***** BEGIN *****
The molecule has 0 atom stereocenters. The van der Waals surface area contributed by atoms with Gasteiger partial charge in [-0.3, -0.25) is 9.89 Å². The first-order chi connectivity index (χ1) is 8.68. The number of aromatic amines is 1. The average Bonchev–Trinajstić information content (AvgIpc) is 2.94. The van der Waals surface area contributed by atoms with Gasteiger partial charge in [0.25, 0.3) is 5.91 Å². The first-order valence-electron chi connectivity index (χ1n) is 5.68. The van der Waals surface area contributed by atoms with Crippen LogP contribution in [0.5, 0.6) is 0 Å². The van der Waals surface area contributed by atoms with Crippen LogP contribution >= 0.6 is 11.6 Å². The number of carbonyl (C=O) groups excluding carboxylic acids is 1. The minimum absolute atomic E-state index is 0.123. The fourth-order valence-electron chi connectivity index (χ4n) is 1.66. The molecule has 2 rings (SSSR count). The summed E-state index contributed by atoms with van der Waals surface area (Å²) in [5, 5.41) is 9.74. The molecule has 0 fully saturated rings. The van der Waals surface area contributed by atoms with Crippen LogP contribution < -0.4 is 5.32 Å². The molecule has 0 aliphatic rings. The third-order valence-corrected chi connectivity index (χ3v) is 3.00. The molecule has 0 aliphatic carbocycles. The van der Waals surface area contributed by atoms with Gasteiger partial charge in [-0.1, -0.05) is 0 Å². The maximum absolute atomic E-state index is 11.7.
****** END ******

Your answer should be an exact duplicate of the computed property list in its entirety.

The molecule has 0 atom stereocenters. The van der Waals surface area contributed by atoms with Gasteiger partial charge in [-0.3, -0.25) is 9.89 Å². The first-order chi connectivity index (χ1) is 8.68. The number of aromatic amines is 1. The average Bonchev–Trinajstić information content (AvgIpc) is 2.94. The van der Waals surface area contributed by atoms with Gasteiger partial charge in [0.25, 0.3) is 5.91 Å². The first-order valence-electron chi connectivity index (χ1n) is 5.68. The van der Waals surface area contributed by atoms with Crippen LogP contribution in [0.5, 0.6) is 0 Å². The van der Waals surface area contributed by atoms with Crippen LogP contribution >= 0.6 is 11.6 Å². The number of carbonyl (C=O) groups excluding carboxylic acids is 1. The minimum absolute atomic E-state index is 0.123. The fourth-order valence-electron chi connectivity index (χ4n) is 1.66. The molecule has 2 rings (SSSR count). The summed E-state index contributed by atoms with van der Waals surface area (Å²) in [5, 5.41) is 9.74. The molecule has 0 fully saturated rings. The van der Waals surface area contributed by atoms with Crippen LogP contribution < -0.4 is 5.32 Å². The molecule has 0 aliphatic rings. The third-order valence-corrected chi connectivity index (χ3v) is 3.00. The molecule has 0 aliphatic carbocycles. The van der Waals surface area contributed by atoms with Gasteiger partial charge in [-0.1, -0.05) is 0 Å². The maximum absolute atomic E-state index is 11.7.